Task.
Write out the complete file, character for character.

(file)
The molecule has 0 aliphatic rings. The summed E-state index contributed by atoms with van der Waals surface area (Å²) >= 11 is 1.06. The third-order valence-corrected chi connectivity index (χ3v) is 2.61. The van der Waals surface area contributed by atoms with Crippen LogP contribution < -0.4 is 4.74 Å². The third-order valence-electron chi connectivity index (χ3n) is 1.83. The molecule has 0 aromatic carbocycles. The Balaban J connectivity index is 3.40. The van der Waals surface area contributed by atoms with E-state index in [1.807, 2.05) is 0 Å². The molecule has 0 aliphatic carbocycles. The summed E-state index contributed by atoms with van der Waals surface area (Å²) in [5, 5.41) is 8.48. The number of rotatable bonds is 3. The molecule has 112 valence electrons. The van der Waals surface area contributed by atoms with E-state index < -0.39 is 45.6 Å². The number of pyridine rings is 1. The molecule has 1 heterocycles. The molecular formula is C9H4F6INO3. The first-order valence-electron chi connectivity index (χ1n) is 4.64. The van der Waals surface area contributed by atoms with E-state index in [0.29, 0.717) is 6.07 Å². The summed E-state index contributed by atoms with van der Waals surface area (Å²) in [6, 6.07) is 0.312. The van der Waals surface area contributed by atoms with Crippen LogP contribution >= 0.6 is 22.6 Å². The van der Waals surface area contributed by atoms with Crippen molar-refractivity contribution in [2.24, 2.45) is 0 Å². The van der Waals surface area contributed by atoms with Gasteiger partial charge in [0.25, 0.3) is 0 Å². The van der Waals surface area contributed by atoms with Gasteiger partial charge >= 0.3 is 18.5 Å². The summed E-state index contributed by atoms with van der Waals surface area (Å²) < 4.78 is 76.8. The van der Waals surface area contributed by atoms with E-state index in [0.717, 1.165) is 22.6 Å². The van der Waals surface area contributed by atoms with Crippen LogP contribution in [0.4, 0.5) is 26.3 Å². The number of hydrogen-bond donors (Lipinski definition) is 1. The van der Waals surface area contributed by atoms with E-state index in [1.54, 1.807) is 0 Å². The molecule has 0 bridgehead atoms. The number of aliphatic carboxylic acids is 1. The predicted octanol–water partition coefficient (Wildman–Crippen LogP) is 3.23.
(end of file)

The molecule has 0 aliphatic rings. The summed E-state index contributed by atoms with van der Waals surface area (Å²) >= 11 is 1.06. The third-order valence-corrected chi connectivity index (χ3v) is 2.61. The van der Waals surface area contributed by atoms with Crippen LogP contribution < -0.4 is 4.74 Å². The third-order valence-electron chi connectivity index (χ3n) is 1.83. The molecule has 0 aromatic carbocycles. The Balaban J connectivity index is 3.40. The van der Waals surface area contributed by atoms with E-state index in [1.807, 2.05) is 0 Å². The molecule has 0 aliphatic carbocycles. The summed E-state index contributed by atoms with van der Waals surface area (Å²) in [5, 5.41) is 8.48. The number of rotatable bonds is 3. The molecule has 112 valence electrons. The van der Waals surface area contributed by atoms with E-state index < -0.39 is 45.6 Å². The number of pyridine rings is 1. The molecule has 1 heterocycles. The molecular formula is C9H4F6INO3. The first-order valence-electron chi connectivity index (χ1n) is 4.64. The van der Waals surface area contributed by atoms with E-state index in [0.29, 0.717) is 6.07 Å². The summed E-state index contributed by atoms with van der Waals surface area (Å²) in [6, 6.07) is 0.312. The van der Waals surface area contributed by atoms with Crippen LogP contribution >= 0.6 is 22.6 Å². The van der Waals surface area contributed by atoms with Crippen molar-refractivity contribution in [2.24, 2.45) is 0 Å². The van der Waals surface area contributed by atoms with Gasteiger partial charge in [0.25, 0.3) is 0 Å². The van der Waals surface area contributed by atoms with Gasteiger partial charge >= 0.3 is 18.5 Å². The summed E-state index contributed by atoms with van der Waals surface area (Å²) < 4.78 is 76.8. The van der Waals surface area contributed by atoms with E-state index in [0.717, 1.165) is 22.6 Å². The van der Waals surface area contributed by atoms with Crippen LogP contribution in [0.4, 0.5) is 26.3 Å². The number of hydrogen-bond donors (Lipinski definition) is 1. The van der Waals surface area contributed by atoms with E-state index in [1.54, 1.807) is 0 Å². The molecule has 0 bridgehead atoms. The number of aliphatic carboxylic acids is 1. The predicted octanol–water partition coefficient (Wildman–Crippen LogP) is 3.23.